The microwave didn’t explode. Nothing absurd has emerge from it. And there is a strain in Jay’s voice. I look at him in the way of magicians and also the way of a friend, and then step forward and hug him hard.

“Honcho! You’re not supposed to guess the gift,” he protests.

“What?” Charlie says. She looks about the kitchen, then at Jay. “What?” she says again.

“I made breakfast and and and found some of it,” Jay says happily, “but the real gift isn’t jaysome at all but I’ve done it and it will be a whole day without any adventures that’s all about relaxing!!”

Charlie blinks. Stares at Jay. She looks about to ask if he can even do that, catches herself. We eat a breakfast made by various chefs all over the world that Jay has done favours and helpings for all week to get this food and he’s beaming with pride at the end of it. Doing dishes without Jay doing any bindings on them is an experience at least.

“This takes so long,” Jay protests, because he normally cleans dishes with bindings so that there is more time to have adventures.

“Lots of jaysome things do,” Charlie says. We had gifts in mind for him. I was going to work out a way for Jay to enter the Grey Lands just to see how ghosts live. Charlie had found apps for his phone she was certain Jay would enjoy.

We set them aside without talking about it and have a snowball fight outside with other people who join in. No bindings, no magic, no tricks by Charlie and the god inside her. Just friends drawing other friends into it. Two forts have been built within the hour and Jay hurries over to me as I’m making snowballs, looking worried.

“Honcho?”

“Kiddo.”

“Everyone is being jaysome, you know!”

“They are. Jaysome is something you are, Jay, not something you do. You can’t not be you, even if you’re trying to avoid adventures.” I ruffle his hair. “And you draw people to you because you’re you.”

“Oh!” He grins, and the snowball fight lasts until people are tired, kids have to go inside and we’ve used up a lot of snow in the area.

Afterwards, Charlie informs Jay that she and I are going to have an adventure and he gets to come along.

“But but but –,” he protests.

“The rule is that you don’t have adventures. Not that we don’t,” I say.

“But you’re cheating,” he wails.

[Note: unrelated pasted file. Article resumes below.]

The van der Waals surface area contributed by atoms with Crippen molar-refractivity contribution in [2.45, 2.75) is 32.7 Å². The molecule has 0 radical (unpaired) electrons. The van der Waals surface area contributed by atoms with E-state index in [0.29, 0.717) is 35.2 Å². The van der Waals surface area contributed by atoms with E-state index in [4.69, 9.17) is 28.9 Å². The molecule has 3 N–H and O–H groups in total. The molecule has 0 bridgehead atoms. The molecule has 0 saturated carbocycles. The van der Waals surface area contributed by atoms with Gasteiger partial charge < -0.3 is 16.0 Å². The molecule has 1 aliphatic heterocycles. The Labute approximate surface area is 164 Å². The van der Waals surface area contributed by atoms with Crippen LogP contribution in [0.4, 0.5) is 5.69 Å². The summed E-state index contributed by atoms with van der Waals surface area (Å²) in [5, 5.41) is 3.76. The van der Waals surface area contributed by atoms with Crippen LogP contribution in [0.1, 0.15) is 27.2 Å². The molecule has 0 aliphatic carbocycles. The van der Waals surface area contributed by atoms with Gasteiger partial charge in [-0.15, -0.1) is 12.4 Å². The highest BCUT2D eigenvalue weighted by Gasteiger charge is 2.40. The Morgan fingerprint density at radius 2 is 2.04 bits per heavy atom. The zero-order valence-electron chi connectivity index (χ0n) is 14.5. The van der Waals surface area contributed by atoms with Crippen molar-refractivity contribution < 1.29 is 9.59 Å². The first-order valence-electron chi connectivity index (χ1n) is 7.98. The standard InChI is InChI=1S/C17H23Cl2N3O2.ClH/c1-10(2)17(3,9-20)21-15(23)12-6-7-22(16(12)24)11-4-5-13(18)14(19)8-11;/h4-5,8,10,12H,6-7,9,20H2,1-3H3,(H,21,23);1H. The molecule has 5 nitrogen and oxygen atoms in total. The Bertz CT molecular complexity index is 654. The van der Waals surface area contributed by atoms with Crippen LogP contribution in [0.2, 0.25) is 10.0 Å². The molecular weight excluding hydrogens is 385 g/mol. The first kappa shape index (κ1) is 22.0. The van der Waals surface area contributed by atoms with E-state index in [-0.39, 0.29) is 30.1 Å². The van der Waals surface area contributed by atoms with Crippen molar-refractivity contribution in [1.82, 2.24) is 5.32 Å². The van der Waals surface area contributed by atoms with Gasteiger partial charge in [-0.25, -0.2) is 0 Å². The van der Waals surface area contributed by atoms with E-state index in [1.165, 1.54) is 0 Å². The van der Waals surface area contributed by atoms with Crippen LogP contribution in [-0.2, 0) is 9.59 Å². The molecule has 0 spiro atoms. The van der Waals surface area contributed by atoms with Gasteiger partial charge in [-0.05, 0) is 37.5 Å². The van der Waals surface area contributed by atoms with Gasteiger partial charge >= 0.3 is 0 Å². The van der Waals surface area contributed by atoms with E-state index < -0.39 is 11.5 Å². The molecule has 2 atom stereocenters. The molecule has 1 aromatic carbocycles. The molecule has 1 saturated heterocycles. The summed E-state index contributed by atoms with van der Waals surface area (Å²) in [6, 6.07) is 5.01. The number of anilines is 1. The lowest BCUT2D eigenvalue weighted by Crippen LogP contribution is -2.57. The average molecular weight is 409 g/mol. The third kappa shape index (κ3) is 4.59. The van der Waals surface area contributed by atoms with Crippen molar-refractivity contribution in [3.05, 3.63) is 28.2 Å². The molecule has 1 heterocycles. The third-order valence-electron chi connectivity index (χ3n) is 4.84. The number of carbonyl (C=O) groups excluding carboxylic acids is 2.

“No. We’re being jaysome to you,” Charlie says. “A Jay without adventures is a gift to others sometimes, but not to yourself at all. So you’re coming with us and having an adventure. Or else.”

Jay giggles at the idea of being threatened to an adventure and bounds out the hotel after us.

We turn every piece of graffiti in the town into a kindness. It’s fun, tiring, and I use the time to gently undo some of the bindings Jay has done on himself against having adventures. If only to make the world far safer at midnight when this binding he has done drops entirely. Sometimes the best gift we can give is understanding, and jaysome at least can always be given.

The second snowball fight involves cheating on Charlie’s part.

Friday, December 23, 2016

That One Christmas

I used to hate summer more than any other time of year. Thighs scraping together, sweat pooling about my body like the worst superpower ever. One year I even wore a car air freshener almost ironically. But winter gets worse every year. I have a beard because it’s easier than not having one. I don’t think about it too much but every winter the kids stare, and then ask me if I’m going to be Santa. It’s not bad, with the little kids, but children grow up faster with every year. They know the truth sooner and sooner, and the question becomes barbed. Because of course there is no other job for you when you’re fat.

Only that’s not true at all. Santa is fat and jolly, but Santa isn’t obese. You see fat people as Santa all the time, but never anyone like me.

“Are you a Santa?” is asked from behind me. I turn, pause: the kid is eleven. I am too pissed off to register anything else – or even wonder how I know he’s eleven in the way people know hair colour and skin tones – and I give him my best glare.